As I was a-wand'ring ae morning in spring,
I heard a young ploughman sae sweetly to sing;
And as he was singin', thir words he did say, -
There's nae life like the ploughman's in the month o' sweet May.
I am nae poet, in a sense,
But just a rhymer like by chance,
An' hae to learning nae pretence;
Yet what the matter?
Wae is my heart, and the tear's in my e'e;
Lang lang Joy's been a stranger to me:
Forsaken and friendless, my burden I bear,
And the sweet voice o' Pity ne'er sounds in my ear.
Tune - "Invercauld's Reel, or Strathspey."
Choir. - O Tibbie, I hae seen the day,
Ye wadna been sae shy;
Auld Coila now may fidge fu' fain,
She's gotten poets o' her ain--
Chiels wha their chanters winna hain,
Behind yon hills, where Lugar flows,
'Mang moors an' mosses many, O,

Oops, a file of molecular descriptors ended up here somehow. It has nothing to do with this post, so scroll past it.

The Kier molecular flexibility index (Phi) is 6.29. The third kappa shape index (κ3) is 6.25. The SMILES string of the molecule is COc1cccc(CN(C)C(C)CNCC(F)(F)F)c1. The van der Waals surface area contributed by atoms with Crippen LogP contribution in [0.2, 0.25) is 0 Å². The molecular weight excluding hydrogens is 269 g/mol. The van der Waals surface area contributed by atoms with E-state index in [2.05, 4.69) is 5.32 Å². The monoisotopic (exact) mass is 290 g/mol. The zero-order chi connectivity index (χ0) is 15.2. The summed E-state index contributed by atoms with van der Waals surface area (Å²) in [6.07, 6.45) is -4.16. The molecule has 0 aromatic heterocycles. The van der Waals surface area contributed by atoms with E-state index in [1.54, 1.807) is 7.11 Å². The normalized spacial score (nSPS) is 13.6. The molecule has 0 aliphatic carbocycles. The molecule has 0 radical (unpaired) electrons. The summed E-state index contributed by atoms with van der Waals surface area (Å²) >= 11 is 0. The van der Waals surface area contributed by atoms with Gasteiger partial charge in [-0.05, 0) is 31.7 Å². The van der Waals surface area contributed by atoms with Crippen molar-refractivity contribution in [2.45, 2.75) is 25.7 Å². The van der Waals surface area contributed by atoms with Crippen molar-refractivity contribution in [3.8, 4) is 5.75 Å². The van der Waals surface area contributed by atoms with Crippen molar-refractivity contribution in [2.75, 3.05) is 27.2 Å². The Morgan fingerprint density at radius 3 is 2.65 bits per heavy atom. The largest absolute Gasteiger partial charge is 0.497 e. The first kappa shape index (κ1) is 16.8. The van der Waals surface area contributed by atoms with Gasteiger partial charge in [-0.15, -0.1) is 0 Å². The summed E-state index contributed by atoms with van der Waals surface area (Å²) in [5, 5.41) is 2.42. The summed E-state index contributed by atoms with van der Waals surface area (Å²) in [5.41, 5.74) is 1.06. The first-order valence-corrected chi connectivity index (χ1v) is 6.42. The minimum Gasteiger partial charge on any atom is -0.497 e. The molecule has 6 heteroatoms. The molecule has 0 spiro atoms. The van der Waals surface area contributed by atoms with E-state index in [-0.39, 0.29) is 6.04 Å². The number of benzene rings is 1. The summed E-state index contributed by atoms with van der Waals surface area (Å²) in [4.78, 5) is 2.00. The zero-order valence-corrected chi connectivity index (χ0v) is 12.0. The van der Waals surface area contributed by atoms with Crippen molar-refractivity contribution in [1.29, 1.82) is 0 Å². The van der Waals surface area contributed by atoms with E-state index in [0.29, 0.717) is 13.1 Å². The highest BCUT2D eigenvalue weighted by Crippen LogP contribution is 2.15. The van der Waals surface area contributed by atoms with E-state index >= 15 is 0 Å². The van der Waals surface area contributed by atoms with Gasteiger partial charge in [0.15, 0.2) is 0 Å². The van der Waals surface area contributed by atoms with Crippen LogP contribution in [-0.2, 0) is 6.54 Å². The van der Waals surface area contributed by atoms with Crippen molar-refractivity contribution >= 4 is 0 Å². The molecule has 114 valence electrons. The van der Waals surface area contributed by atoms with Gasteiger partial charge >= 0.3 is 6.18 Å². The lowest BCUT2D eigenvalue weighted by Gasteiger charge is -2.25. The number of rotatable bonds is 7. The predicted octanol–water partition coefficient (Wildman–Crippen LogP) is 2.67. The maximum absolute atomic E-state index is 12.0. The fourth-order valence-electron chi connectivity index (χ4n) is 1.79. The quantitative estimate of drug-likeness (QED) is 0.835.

The wintry sun the day has clos'd,
Wishfully I look and languish
In that bonie face o' thine,
And my heart it sounds wi' anguish,
Lest my wee thing be na mine.
Ye flowery banks o' bonnie Doon,
How can ye blume sae fair?
How can ye chant, ye little birds,
And I sae fu' o' care?
AS I stood by yon roofless tower,
Where the wa'flower scents the dewy air,
Where the howlet mourns in her ivy bower,
Fair Empress of the poet's soul,
And Queen of poetesses;
Clarinda, take this little boon,
This humble pair of glasses: